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Published by Tim Sandle

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Published by: Tim Sandle on Jun 12, 2012
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Highly accurate strain analysis through sequence typing
 Dr. Christine Farrance, Senior Application Scientist, Accugenix Inc.In response to customer demands for more accurate and reliable techniques for strain leveldifferentiation of microorganisms, Accugenix is now offering cGMP compliant single- and multi-locussequence typing methods as an alternative to ribotyping. These methods represent a more accurate,reproducible and cost-effective approach to differentiate closely-related microorganisms.Tracking and trending of microorganisms and investigations of excursions in manufacturing settings areimportant parts of a comprehensive environmental monitoring program. Likewise, accurateconfirmation of identity of master cells banks, dietary ingredients and supplements is critical. Standardgenotypic sequence-based identification systems, utilizing regions of the ribosomal DNA (rDNA),increase the ability to accurately identify and track and trend microorganisms at the species level byusing the sequence rather than just the
name. However, some common contaminantsisolated from sterile and non-sterile manufacturing facilities cannot be resolved by this approach aloneand some cell banks, ingredients and supplements need a more in depth characterization. By combiningstandard genotypic identification methods with multi-locus sequence typing (MLST) or single-locussequence typing (SLST) it is possible to resolve some of the most difficult organisms to trend and track inmanufacturing industries.MLST and SLST are well-established, highly accurate sequence-based methods that are used todistinguish closely-related microorganisms to the strain level. Strain level differentiation is made byanalyzing protein coding or housekeeping genes that encode for proteins necessary for the normalcellular functions and which contain more sequence variability. Since more variation can be detected byanalyzing the differences in gene sequences, it results in a greater differentiation of subtypes in apopulation of organisms. The analysis of multiple loci provides additional variation to furtherdifferentiate between closely related strains. This genotypic technique is designed to deliver the mostinformative data and, as a result, is highly discriminatory.Since the foundation of M/SLST is built upon DNA sequencing results,which can be easily cataloged and referenced, these techniques are highlyreproducible, unambiguous and scalable as opposed to ribotyping.Additionally, databases can be created for historical trending and tracking.Given the reproducibility of M/SLST between experiments, and over time,these methods can be used more reliably to determine if isolatesrecovered from one area are the same or different as another isolate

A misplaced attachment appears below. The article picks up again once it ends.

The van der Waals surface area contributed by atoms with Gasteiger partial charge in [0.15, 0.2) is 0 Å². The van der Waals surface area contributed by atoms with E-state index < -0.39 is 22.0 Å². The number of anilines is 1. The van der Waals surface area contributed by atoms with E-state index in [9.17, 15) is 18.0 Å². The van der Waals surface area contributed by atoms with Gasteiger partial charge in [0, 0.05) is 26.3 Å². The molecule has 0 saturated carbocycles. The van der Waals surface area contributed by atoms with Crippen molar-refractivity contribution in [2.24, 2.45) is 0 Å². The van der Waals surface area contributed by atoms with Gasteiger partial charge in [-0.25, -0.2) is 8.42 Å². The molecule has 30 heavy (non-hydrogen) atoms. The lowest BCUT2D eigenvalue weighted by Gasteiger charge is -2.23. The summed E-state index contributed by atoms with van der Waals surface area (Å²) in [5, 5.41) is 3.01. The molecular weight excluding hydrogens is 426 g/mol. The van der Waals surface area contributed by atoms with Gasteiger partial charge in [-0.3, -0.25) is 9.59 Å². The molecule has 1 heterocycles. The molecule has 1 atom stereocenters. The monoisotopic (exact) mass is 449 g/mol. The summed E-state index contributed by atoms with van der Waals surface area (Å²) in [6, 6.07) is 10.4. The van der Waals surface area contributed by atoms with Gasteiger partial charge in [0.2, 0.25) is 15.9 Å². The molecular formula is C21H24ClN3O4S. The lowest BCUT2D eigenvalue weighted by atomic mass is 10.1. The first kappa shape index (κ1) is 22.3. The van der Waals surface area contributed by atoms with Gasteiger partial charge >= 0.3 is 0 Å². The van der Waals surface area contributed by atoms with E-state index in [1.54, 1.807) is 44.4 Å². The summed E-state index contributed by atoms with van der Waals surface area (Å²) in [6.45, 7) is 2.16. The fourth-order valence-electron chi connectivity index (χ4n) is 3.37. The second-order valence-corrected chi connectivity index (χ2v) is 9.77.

atrait that allows for high-resolution trending and tracking projects.Confirmation of species identity for all isolates is first determined bystandard rDNA sequencing (16S or ITS2). Accurate identification isessential, as the target genes for sequence typing can be different foreach species. In general, SLST methods involve sequencing one gene thatis known to harbor variable DNA sequences, and with MLST multiple
2genes of moderate variability are sequenced. The gene sequences from each isolate are then alignedand compared in a phylogenetic tree to show the amount of conservation and divergence in the DNA of that gene region. The goal is to determine a gene or gene combinations that can give a high level of variability to differentiate to the strain level.As an illustration of this point, we present a case-study involving
Bacillus cereus,
an organism commonlyisolated from manufacturing environments. Additionally, while some strains of this organism areharmful to humans and can cause illness, others are beneficial and are used as probiotics. Isolates of 
are difficult to resolve or characterize with consistency by standard phenotypic or genotypicmethods, including 16S rDNA sequencing and ribotyping. However, MLST is capable of differentiatingisolates to the strain level, enabling reliable tracking and trending of this organism. The target genes,
, and
A, were amplified using specific primers and subjected to comparative DNAsequencing analysis. The sequences were aligned and compared to the
other organisms’ seque
nce data.The percent divergence between organisms was calculated and assembled into phylogenetic trees. Thedata from the three targets were used for strain level differentiation. Example trees indicating sequenceclusters or subtypes for 16S and
F are presented.Accugenix has always been committed to providing the most accurate and reliable species levelidentifications to our clients. Now, we are proud to include strain level characterization to our servicelist
We are the leader in innovation in the field of microbial identification and straintyping using genotypic methods. The development of MLST and SLST is just another example of howAccugenix continues to be the most innovative contract laboratory service provider by offering leading-edge cGMP compliant technologies as solutions for our clients.

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